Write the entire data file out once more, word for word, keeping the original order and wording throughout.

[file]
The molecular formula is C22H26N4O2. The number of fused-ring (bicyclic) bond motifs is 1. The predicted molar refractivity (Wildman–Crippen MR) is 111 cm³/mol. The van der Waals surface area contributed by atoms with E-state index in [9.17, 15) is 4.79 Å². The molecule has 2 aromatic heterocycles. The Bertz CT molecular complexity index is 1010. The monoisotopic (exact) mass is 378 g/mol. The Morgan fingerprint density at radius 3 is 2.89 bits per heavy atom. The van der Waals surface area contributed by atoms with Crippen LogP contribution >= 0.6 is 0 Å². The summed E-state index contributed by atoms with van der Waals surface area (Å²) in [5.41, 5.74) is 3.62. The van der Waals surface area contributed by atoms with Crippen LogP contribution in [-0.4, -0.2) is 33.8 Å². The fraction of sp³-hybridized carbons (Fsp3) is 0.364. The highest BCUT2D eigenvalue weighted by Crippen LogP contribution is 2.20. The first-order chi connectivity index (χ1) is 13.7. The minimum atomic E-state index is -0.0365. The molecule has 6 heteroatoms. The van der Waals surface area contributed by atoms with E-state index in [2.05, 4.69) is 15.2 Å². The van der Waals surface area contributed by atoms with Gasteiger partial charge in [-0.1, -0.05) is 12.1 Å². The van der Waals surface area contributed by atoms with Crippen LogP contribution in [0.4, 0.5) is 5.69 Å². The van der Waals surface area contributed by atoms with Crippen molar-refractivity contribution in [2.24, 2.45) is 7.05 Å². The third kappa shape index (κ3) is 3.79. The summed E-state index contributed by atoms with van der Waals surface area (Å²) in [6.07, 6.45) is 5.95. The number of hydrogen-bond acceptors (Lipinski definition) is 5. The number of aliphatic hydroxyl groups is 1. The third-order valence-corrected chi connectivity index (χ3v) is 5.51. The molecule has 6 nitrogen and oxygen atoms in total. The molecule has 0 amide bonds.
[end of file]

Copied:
The molecular formula is C22H26N4O2. The number of fused-ring (bicyclic) bond motifs is 1. The predicted molar refractivity (Wildman–Crippen MR) is 111 cm³/mol. The van der Waals surface area contributed by atoms with E-state index in [9.17, 15) is 4.79 Å². The molecule has 2 aromatic heterocycles. The Bertz CT molecular complexity index is 1010. The monoisotopic (exact) mass is 378 g/mol. The Morgan fingerprint density at radius 3 is 2.89 bits per heavy atom. The van der Waals surface area contributed by atoms with Crippen LogP contribution >= 0.6 is 0 Å². The summed E-state index contributed by atoms with van der Waals surface area (Å²) in [5.41, 5.74) is 3.62. The van der Waals surface area contributed by atoms with Crippen LogP contribution in [-0.4, -0.2) is 33.8 Å². The fraction of sp³-hybridized carbons (Fsp3) is 0.364. The highest BCUT2D eigenvalue weighted by Crippen LogP contribution is 2.20. The first-order chi connectivity index (χ1) is 13.7. The minimum atomic E-state index is -0.0365. The molecule has 6 heteroatoms. The van der Waals surface area contributed by atoms with E-state index in [2.05, 4.69) is 15.2 Å². The van der Waals surface area contributed by atoms with Gasteiger partial charge in [-0.1, -0.05) is 12.1 Å². The van der Waals surface area contributed by atoms with Crippen LogP contribution in [0.4, 0.5) is 5.69 Å². The van der Waals surface area contributed by atoms with Crippen molar-refractivity contribution in [2.24, 2.45) is 7.05 Å². The third kappa shape index (κ3) is 3.79. The summed E-state index contributed by atoms with van der Waals surface area (Å²) in [6.07, 6.45) is 5.95. The number of hydrogen-bond acceptors (Lipinski definition) is 5. The number of aliphatic hydroxyl groups is 1. The third-order valence-corrected chi connectivity index (χ3v) is 5.51. The molecule has 6 nitrogen and oxygen atoms in total. The molecule has 0 amide bonds.